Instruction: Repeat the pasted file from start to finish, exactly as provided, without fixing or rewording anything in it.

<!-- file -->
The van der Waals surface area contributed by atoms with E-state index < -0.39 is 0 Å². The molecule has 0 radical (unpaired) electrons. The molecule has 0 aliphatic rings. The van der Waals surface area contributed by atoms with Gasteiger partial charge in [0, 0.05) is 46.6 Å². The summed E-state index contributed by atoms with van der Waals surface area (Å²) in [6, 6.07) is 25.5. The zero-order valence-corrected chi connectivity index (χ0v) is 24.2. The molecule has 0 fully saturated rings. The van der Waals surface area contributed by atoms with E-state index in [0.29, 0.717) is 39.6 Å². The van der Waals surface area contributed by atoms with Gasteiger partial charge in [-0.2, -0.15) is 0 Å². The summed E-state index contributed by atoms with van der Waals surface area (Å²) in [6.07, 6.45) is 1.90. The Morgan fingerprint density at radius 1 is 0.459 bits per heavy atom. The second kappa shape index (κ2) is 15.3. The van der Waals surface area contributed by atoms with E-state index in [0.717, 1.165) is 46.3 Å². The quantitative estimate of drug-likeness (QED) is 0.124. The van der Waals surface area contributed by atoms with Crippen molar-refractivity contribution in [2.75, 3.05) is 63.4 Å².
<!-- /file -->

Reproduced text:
The van der Waals surface area contributed by atoms with E-state index < -0.39 is 0 Å². The molecule has 0 radical (unpaired) electrons. The molecule has 0 aliphatic rings. The van der Waals surface area contributed by atoms with Gasteiger partial charge in [0, 0.05) is 46.6 Å². The summed E-state index contributed by atoms with van der Waals surface area (Å²) in [6, 6.07) is 25.5. The zero-order valence-corrected chi connectivity index (χ0v) is 24.2. The molecule has 0 fully saturated rings. The van der Waals surface area contributed by atoms with E-state index in [0.29, 0.717) is 39.6 Å². The van der Waals surface area contributed by atoms with Gasteiger partial charge in [-0.2, -0.15) is 0 Å². The summed E-state index contributed by atoms with van der Waals surface area (Å²) in [6.07, 6.45) is 1.90. The Morgan fingerprint density at radius 1 is 0.459 bits per heavy atom. The second kappa shape index (κ2) is 15.3. The van der Waals surface area contributed by atoms with E-state index in [0.717, 1.165) is 46.3 Å². The quantitative estimate of drug-likeness (QED) is 0.124. The van der Waals surface area contributed by atoms with Crippen molar-refractivity contribution in [2.75, 3.05) is 63.4 Å².